• involving an action under the Compensation to Relatives Act 1897 (NSW) brought on behalf of a person under legal incapacity
  • made against a person other than an insurer
  • in which an allegation of fraud has been made against the claimant by the insurer
  • where the insurer has declined to indemnify the owner or driver of the at-fault vehicle under their   third party policy.

Some damages claims are not automatically exempt from assessment but may not be suitable for assessment. Such claims may be granted an exemption.   In these claims, a Member makes a preliminary assessment of the claim and determines, with the approval of the Principal Registrar, that the claim is not suitable for assessment in the Commission.

In determining whether a claim is not suitable for a claims assessment, the Member and the Principal Registrar will have regard to the objects of the Motor Accidents Compensation Act 1999, the objects of the Personal Injuries Commission Act 2020, and all the circumstances of the claim. This may include, but is not limited to, whether:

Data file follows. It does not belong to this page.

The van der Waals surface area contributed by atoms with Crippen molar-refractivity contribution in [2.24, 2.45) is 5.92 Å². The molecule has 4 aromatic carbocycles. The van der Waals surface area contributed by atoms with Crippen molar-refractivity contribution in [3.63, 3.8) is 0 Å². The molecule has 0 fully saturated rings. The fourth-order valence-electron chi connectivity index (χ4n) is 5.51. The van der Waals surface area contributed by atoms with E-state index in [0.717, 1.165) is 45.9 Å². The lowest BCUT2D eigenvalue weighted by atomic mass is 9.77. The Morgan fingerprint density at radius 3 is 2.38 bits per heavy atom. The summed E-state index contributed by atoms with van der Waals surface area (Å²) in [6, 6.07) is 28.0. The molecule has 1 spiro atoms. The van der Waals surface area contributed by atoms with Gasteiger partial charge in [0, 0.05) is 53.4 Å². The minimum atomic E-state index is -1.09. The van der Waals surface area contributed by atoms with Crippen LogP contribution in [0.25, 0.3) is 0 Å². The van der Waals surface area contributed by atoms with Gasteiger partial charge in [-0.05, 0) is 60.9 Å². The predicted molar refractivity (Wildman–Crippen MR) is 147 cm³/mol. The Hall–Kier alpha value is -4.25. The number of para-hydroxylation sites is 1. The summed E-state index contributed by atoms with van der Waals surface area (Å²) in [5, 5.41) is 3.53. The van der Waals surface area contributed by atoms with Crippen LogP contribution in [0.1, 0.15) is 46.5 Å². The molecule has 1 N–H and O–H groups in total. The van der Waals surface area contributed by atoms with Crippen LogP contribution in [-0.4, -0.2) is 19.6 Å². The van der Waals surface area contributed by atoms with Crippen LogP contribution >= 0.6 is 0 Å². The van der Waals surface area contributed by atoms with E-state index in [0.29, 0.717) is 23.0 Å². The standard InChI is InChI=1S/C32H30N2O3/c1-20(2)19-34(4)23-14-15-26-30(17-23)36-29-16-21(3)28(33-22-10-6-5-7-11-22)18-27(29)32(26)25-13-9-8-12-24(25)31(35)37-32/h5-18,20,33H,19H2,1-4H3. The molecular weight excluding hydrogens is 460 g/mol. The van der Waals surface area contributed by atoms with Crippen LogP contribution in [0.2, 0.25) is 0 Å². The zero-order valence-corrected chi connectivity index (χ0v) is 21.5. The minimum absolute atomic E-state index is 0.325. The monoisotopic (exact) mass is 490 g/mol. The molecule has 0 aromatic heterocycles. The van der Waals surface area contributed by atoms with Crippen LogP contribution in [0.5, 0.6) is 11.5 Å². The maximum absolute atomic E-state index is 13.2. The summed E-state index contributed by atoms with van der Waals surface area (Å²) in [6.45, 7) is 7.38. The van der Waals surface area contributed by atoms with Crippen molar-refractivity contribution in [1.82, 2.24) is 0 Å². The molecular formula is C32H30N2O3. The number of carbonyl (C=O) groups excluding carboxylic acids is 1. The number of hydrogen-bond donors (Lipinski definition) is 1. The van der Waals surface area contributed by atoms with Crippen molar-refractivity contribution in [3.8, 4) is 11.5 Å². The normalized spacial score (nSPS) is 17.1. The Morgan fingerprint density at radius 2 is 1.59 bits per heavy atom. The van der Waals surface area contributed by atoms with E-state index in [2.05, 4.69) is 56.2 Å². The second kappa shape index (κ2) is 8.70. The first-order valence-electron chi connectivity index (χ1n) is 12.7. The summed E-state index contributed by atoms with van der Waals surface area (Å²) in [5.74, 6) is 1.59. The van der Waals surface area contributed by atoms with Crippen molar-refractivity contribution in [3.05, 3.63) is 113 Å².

• the claim involves complex legal or factual issues, or complex issues in the assessment of the amount of the claim
  • the claim involves issues of liability, including issues of contributory negligence, fault and/or causation
  • a claimant or a witness, considered by the claims assessor to be a material witness, resides outside New South Wales, or